Neurofascial Release/Neural Manipulation
Both Kellie and Jeff study under Stephen Evanko, PH.D., Rolfer®, the PNW’s preeminent expert in neurofascial release, a modality developed by Jean-Pierre Barral and Alain Croibier, and described in their book Manual Therapy for the Peripheral Nerves. From the Barral institute website about neurofascial release (also called Neural Manipulation):
"French Osteopath Alain Croibier collaborated with Jean-Pierre Barral to develop Neural Manipulation...clinical techniques personally developed by Jean-Pierre Barral combined with Alain Croibier's scientific information. Comparative studies found Neural Manipulation beneficial for various disorders such as:
Lower Back Pain & Sciatica
Headaches & Migraines
Carpal Tunnel Syndrome
Post-operative Scar Tissue Pain
Thoracic Outlet Syndrome
Neuralgia & Neuritis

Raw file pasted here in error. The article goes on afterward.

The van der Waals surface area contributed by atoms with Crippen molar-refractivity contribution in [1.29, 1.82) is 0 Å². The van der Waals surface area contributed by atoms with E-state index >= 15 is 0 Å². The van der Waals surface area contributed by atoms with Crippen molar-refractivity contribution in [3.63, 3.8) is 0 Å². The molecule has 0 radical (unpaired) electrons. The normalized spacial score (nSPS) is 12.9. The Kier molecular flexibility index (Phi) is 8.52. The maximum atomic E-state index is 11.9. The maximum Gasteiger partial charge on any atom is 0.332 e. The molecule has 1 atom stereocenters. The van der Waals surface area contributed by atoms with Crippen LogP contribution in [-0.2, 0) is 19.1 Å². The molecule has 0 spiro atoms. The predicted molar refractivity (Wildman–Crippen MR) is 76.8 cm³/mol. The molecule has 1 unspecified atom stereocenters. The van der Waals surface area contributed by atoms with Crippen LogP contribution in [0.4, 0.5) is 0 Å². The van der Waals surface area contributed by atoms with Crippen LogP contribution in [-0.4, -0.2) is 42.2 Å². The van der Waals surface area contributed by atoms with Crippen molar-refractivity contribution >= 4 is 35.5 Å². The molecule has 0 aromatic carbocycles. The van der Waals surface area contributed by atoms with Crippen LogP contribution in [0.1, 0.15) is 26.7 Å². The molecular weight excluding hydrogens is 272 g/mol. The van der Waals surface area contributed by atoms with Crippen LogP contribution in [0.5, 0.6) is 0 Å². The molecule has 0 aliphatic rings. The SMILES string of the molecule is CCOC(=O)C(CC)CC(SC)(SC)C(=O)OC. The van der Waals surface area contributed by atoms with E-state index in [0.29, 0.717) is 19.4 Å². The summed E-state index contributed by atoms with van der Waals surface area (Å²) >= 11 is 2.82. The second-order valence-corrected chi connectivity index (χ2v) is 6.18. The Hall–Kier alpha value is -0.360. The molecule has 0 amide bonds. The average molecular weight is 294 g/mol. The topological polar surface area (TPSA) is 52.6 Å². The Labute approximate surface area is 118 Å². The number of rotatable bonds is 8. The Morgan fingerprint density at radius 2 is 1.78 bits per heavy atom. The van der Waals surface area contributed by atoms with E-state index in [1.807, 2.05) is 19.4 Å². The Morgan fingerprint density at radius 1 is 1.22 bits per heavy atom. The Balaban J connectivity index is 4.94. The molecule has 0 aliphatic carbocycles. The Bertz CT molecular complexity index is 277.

Sprains & Traumatic Lesions
Concussion & Traumatic Brain Injuries
Neural Manipulation examines mechanical relationships between the cranium/spine hard frame to the dura and neural elements. It provides assessment and treatment approaches to address restrictions of the dural and neural components not commonly focused on with musculoskeletal symptoms. Neural Manipulation identifies and releases local nerve restrictions while at the same time examines the effect these local fixations have on the rest of the body, and by accessing this relationship, resolves the more comprehensive (global) dysfunctional patterns.
A nerve only functions correctly when it is able to move feely within its surrounding structures. The modality of Neural Manipulation facilitates nerve conductivity and intraneural blood supply for local and systemic responsiveness. By understanding the detailed anatomy of the neural manipulation, one can clearly see the potential for pathological change when nerves are restricted.
Manual therapy, as it applies to the treatment of nerves, follows the standard principles of mobility and function. For optimal function nerves must be able to move freely within its surroundings. This freedom of movement is essential for:
Intraneural blood supply
Intraneural nerve supply
Local and systemic responsiveness"